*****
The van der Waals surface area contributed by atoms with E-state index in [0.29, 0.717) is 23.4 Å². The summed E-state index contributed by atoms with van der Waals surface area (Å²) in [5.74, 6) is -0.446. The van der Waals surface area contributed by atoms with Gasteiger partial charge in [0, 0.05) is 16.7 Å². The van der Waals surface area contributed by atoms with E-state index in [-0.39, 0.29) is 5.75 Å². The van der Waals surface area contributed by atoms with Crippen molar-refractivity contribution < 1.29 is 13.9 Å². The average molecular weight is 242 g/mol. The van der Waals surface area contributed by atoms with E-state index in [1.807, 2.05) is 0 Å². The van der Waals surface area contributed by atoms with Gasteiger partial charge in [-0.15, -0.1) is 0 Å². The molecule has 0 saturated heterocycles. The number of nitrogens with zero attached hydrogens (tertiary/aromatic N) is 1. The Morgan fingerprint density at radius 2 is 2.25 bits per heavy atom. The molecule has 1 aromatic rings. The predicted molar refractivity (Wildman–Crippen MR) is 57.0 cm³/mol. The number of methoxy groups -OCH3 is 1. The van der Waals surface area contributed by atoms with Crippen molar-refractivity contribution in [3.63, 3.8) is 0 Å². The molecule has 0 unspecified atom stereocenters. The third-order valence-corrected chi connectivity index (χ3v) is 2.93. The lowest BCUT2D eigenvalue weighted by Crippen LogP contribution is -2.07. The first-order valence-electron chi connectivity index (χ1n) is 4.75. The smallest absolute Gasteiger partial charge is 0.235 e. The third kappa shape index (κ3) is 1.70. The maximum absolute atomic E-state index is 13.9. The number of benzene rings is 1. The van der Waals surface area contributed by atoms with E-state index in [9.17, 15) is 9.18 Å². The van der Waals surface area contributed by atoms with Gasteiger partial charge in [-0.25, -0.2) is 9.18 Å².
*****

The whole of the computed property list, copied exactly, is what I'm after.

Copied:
The van der Waals surface area contributed by atoms with E-state index in [0.29, 0.717) is 23.4 Å². The summed E-state index contributed by atoms with van der Waals surface area (Å²) in [5.74, 6) is -0.446. The van der Waals surface area contributed by atoms with Gasteiger partial charge in [0, 0.05) is 16.7 Å². The van der Waals surface area contributed by atoms with E-state index in [-0.39, 0.29) is 5.75 Å². The van der Waals surface area contributed by atoms with Crippen molar-refractivity contribution < 1.29 is 13.9 Å². The average molecular weight is 242 g/mol. The van der Waals surface area contributed by atoms with E-state index in [1.807, 2.05) is 0 Å². The van der Waals surface area contributed by atoms with Gasteiger partial charge in [-0.15, -0.1) is 0 Å². The molecule has 0 saturated heterocycles. The number of nitrogens with zero attached hydrogens (tertiary/aromatic N) is 1. The Morgan fingerprint density at radius 2 is 2.25 bits per heavy atom. The molecule has 1 aromatic rings. The predicted molar refractivity (Wildman–Crippen MR) is 57.0 cm³/mol. The number of methoxy groups -OCH3 is 1. The van der Waals surface area contributed by atoms with Crippen molar-refractivity contribution in [3.63, 3.8) is 0 Å². The molecule has 0 unspecified atom stereocenters. The third-order valence-corrected chi connectivity index (χ3v) is 2.93. The lowest BCUT2D eigenvalue weighted by Crippen LogP contribution is -2.07. The first-order valence-electron chi connectivity index (χ1n) is 4.75. The smallest absolute Gasteiger partial charge is 0.235 e. The third kappa shape index (κ3) is 1.70. The maximum absolute atomic E-state index is 13.9. The number of benzene rings is 1. The van der Waals surface area contributed by atoms with E-state index in [9.17, 15) is 9.18 Å². The van der Waals surface area contributed by atoms with Gasteiger partial charge in [-0.25, -0.2) is 9.18 Å².